At least twenty-two architectonic areas can be distinguished within the orbital and medial prefrontal cortex (OMPFC). Although each of these areas has a distinct structure and connections, they can be grouped into two 'networks,' defined by cortico-cortical connections that primarily interconnect areas within each network. The networks also have different connections to the striatum, medial thalamus, and other brain regions. The orbital network consists of most of the areas in the orbital cortex. It receives several sensory inputs (olfactory, gustatory, visceral afferent, somatic sensory, and visual) that appear to be related to feeding. It also receives many limbic inputs from the amygdala, entorhinal and perirhinal cortex, and subiculum, including a specific projection from the ventrolateral part of the basal amygdaloid nucleus. The orbital network may therefore serve as a substrate to integrate viscerosensory information with affective signals. The medial network consists of areas on the medial frontal surface together with a few select areas in the orbital cortex. These areas have few direct sensory inputs, and their limbic inputs are somewhat different than those to the orbital network (e.g., from the ventromedial part of the basal amygdaloid nucleus). However, they provide the major output from the OMPFC to the hypothalamus and brain stem (especially the periaqueductal gray). The medial network may therefore serve as a visceromotor system to provide frontal cortical influence over autonomic and endocrine function. Connections between the networks presumably allow information flow from viscerosensory to visceromotor systems. In addition to a probable role in eating behavior, this system appears to be involved in guiding behavior and regulation of mood. Lesions of the ventromedial prefrontal cortex result in sociopathic behavior and difficulty in making appropriate choices, whereas functional imaging studies indicate that subjects with unipolar and bipolar depression have abnormal activity in medial and orbital prefrontal areas. Many of these areas also show volume changes and decreased glial number and density in mood disordered subjects.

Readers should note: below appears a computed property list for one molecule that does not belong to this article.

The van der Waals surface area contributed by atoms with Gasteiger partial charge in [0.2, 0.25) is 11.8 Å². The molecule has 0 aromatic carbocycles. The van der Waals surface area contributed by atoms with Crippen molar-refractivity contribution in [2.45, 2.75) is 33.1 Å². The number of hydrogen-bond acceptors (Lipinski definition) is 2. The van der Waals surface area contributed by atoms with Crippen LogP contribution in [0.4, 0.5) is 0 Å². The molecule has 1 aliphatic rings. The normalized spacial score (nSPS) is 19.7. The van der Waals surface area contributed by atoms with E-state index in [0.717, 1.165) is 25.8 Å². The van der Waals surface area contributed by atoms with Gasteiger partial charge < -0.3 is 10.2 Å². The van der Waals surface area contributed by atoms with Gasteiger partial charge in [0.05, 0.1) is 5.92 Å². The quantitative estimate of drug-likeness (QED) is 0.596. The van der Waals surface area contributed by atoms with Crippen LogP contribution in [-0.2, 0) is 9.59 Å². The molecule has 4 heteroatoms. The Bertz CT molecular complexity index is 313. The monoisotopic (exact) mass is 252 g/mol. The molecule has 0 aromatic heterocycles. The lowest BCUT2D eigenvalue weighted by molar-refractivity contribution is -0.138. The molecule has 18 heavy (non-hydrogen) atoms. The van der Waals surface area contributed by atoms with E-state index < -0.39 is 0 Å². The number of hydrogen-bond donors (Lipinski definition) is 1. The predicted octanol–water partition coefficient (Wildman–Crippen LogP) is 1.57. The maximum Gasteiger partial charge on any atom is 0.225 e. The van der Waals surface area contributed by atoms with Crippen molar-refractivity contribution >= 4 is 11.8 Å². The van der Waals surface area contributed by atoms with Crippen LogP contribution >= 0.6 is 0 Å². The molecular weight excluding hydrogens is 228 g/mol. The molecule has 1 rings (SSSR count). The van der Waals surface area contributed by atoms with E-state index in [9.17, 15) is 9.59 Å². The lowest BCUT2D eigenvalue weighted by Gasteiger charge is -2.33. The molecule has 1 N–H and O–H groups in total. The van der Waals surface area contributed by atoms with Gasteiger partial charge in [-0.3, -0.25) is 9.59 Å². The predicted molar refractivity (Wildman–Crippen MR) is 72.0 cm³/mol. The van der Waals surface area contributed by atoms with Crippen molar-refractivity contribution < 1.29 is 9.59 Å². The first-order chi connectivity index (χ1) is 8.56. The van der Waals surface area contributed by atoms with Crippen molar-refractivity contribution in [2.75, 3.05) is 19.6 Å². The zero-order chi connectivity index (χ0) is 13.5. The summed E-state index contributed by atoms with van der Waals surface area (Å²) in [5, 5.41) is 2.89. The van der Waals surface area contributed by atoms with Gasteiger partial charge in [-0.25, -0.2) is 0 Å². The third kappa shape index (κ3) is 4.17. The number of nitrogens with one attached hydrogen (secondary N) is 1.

|Number of pages||14|
|Journal||Annals of the New York Academy of Sciences|
|State||Published - Jan 1 1999|